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OMICS. 2019 Jan;23(1):54-66. doi: 10.1089/omi.2018.0155.

Male Fertility Potential Molecular Mechanisms Revealed by iTRAQ-Based Quantitative Proteomic Analysis of the Epididymis from Wip1-/- Mice.

Author information

1
Pig Genetic Engineering and Germplasm Innovation, Institute of Animal Sciences, Chinese Academy of Agricultural Sciences, Beijing, China.

Abstract

Proteomics and postgenomic technologies have found growing recent applications in reproductive biology and fertility research. Mice deficient in the wild-type p53-induced phosphatase 1 (WIP1) exhibit defects in reproductive organs. In this study, we aimed to understand how Wip1 deficiency affects spermatogenesis and sperm maturation using the Wip1-/- mouse model and gel-free isobaric tags for relative and absolute quantitation liquid chromatography-tandem mass spectrometry quantitative proteomic analysis of the whole epididymis, including somatic tissue and sperm. A total of 8763 proteins were identified, of which 91 were significantly differentially expressed proteins (DEPs) in Wip1-/- mice. Of note, four reproduction-related DEPs (PRM2, ODF1, PIWIL1, and KLHL10) were confirmed by western blotting. Pathway analysis suggested that the Smac/Diablo-mediated apoptotic pathway and the SERPINA3-mediated inflammatory process may contribute to the atrophy and marked reduction of sperm in the epididymis. Network analysis of reproduction-related DEPs revealed possible interactions of WIP1 that may affect sperm maturation, such as reduced ODF1 and PRM2 expression and increased PIWIL1 expression by p53. Histological analysis showed a spermatid deficiency in the epididymis and was further confirmed in testis in Wip1-/- mice. Immunohistochemistry showed that testicular expressions of PRM2 and PIWIL1 were down- and upregulated, respectively. In summary, WIP1 deficiency seems to cause impaired spermatogenesis in the testis and damaged sperm maturation in the epididymis. These may be attributed in part to regulation of PRM2, ODF1, PIWIL1, and associated pathways as well as the inflammatory and apoptotic pathways. Further preclinical and clinical studies of male fertility using proteomics and multiomics research are called for.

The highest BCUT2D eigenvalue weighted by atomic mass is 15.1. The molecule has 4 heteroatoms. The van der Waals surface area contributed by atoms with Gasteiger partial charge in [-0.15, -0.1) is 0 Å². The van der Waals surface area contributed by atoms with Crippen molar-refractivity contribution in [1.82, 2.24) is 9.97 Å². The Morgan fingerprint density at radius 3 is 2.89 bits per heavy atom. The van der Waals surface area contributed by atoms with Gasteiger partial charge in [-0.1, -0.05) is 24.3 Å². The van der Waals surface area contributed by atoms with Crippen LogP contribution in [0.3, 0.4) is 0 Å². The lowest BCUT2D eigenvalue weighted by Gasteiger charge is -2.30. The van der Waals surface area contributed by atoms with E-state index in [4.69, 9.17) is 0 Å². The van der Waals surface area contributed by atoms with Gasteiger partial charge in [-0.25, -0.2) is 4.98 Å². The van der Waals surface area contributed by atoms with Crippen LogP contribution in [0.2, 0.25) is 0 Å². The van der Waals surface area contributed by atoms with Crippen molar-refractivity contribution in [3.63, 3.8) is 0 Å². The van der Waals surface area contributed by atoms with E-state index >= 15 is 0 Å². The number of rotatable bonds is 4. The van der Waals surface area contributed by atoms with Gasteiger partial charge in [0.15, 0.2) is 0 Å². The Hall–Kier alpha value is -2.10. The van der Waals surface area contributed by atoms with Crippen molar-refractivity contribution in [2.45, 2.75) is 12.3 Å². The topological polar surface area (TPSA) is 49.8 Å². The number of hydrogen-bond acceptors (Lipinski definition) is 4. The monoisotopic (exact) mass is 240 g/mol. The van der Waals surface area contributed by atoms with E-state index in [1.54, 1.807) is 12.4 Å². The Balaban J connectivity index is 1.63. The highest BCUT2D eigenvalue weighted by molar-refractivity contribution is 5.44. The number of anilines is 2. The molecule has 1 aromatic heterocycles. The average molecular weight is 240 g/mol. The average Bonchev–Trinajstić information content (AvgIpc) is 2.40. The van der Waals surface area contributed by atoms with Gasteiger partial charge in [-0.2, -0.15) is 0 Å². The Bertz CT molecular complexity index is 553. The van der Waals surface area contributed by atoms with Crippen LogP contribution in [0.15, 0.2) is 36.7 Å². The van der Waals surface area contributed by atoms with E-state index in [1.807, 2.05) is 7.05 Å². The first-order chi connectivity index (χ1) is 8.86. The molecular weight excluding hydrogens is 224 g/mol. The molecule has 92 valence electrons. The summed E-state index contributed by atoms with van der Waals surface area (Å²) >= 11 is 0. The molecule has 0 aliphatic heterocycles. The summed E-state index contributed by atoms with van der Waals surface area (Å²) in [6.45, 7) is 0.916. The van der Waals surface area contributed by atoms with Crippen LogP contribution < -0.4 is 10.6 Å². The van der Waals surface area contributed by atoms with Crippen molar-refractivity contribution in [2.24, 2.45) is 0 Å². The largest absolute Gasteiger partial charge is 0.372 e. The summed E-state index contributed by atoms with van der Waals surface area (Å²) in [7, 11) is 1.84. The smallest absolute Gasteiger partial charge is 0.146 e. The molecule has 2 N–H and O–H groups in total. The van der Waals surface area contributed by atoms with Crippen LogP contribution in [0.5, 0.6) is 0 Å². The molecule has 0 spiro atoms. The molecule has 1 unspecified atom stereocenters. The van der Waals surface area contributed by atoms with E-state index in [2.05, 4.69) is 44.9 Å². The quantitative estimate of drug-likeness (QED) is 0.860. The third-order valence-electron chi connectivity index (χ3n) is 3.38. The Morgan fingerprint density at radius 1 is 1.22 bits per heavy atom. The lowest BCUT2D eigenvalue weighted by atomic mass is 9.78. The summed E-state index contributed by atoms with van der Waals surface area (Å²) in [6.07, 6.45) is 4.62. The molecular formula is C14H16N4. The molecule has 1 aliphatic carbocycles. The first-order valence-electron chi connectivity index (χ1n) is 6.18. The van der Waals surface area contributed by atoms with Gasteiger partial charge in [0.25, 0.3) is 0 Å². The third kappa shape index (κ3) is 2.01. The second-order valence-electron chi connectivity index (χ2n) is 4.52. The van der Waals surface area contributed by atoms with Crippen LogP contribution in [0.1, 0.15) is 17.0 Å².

KEYWORDS:

WIP1; epididymis; male fertility; proteomics; reproductive biology; spermatogenesis

PMID:
30629479
DOI:
10.1089/omi.2018.0155

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